"Everything on the racks is for sale," Heppe said of the event that has become recognized as the largest in the nation.

How a practical covering made from leftover material evolved into a prized work of art is an interesting story and reflects a proud heritage. In the middle of the 19th century, Pennsylvania Dutch women gathered for a social time that included sewing scraps of spare cloth together to make a blanket or cover. In those frugal days, people found a purpose for everything and nothing was wasted.

Over time, many colorful quilts were created and, as well as providing comfort and warmth, became tasteful decorations in Pennsylvania Dutch homes and, eventually, heirlooms passed through generations in families. The essence of creating quilts has changed very little since those early times. True Pennsylvania Dutch quilts are still handmade, representing countless hours of dedicated work.

Practical hands-on opportunities for visitors to help create a visitors quilt, one patch at a time, add to the fun at the festival. A demonstration quilt will be constructed by quilters from St. John's Church in Kutztown.

"Quilting is not a dying art. It's alive and well," Heppe said. "I would like visitors to leave overwhelmed and happy, and maybe motivated to come back and buy a quilt. People will become educated here. I want them to have an appreciation for what they've seen. They will be awed."

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It's a trip back to the 60s with "SHOUT!" described as a mod musical that brings back the sounds that made England swing. The show, created by Phillip George and David Lowenstein, is being presented by the MunOpCo Music Theatre beginning Friday through Sunday at the Scottish Rite Cathedral, 1533 Hamilton St., Allentown.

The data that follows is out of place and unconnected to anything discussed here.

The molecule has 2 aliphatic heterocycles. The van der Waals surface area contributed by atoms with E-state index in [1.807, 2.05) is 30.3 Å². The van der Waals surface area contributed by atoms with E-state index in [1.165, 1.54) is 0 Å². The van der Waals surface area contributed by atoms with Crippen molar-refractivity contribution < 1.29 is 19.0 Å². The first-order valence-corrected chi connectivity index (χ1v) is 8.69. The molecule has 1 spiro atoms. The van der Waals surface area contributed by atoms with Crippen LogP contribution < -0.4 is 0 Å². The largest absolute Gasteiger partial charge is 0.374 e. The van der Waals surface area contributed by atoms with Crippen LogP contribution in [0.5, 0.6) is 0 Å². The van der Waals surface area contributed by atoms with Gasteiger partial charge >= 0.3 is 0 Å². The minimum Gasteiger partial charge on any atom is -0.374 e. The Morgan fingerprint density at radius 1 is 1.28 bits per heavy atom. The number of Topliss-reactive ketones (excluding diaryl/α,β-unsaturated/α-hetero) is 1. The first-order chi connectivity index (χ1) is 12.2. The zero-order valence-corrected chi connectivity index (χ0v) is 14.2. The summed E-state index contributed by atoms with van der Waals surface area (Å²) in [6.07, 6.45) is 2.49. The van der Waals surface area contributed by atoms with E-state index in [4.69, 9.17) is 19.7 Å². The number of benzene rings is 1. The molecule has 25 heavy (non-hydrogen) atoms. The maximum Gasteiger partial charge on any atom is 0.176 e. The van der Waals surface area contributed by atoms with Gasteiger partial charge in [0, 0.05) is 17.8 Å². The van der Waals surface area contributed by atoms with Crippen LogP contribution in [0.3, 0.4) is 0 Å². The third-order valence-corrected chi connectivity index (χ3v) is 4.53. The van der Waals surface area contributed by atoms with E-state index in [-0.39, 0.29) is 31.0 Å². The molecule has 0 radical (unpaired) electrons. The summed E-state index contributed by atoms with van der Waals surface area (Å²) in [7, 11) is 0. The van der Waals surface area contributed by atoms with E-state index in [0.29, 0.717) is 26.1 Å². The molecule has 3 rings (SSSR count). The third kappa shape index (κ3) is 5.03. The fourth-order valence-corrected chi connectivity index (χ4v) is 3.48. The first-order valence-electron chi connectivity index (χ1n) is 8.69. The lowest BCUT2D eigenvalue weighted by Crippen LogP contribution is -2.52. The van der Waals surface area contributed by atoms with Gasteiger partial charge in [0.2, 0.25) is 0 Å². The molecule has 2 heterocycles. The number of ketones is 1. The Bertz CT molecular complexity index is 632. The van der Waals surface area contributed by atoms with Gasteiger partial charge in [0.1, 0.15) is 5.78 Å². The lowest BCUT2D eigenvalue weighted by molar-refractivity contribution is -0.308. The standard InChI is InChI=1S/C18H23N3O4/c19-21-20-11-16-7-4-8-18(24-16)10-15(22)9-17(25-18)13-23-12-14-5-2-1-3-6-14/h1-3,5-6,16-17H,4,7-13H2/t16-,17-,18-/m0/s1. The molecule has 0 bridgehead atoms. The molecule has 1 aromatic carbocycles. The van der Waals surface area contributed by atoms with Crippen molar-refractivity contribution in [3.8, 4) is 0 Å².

The female cast includes Jillian Rossi, Kristen Morgenstern, Geri Kery, Linda Sherer, and Terri Williams (choreographer). Advice columnist is portrayed by Darice Hoffmann.

Classic tunes such as "To Sir With Love," "Downtown," "Son of a Preacher Man," and "Goldfinger" boast new arrangements as the show travels back in time from 1960 to 1970, chronicling the dawning liberation of women.

According to MunOpCo, the show contains some suggestive language and subject matter which may not be appropriate for younger audience members.

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"The Art of John Lennon" is coming to Bucks County, beginning Friday through Sunday at Occasions at Union Square, 560 Union Square Drive, New Hope. The fundraising exhibit benefits the nonprofit FACT (Fighting AIDS Continuously Together) Bucks County organization.

The exhibit will include limited-edition lithographs, serigraphs and copper etchings of Lennon's works, including song lyrics.

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The Amazing Kreskin returns to the State Theatre in Easton on Friday at 8 p.m., with a showman's flair, a comedian's wit, and the capacities of a bona fide mentalist. The Montclair, N.J., native has been dramatizing the unique facets of the human mind for 60 years. His trademark is a mental test that has become the highlight of his performances all over the world, as he requests that his check be hidden somewhere within the venue he is appearing. If he fails to find it, he will forfeit his fee. There's even talk that Kreskin will evoke the venue's own Fred the Ghost with help from audience members.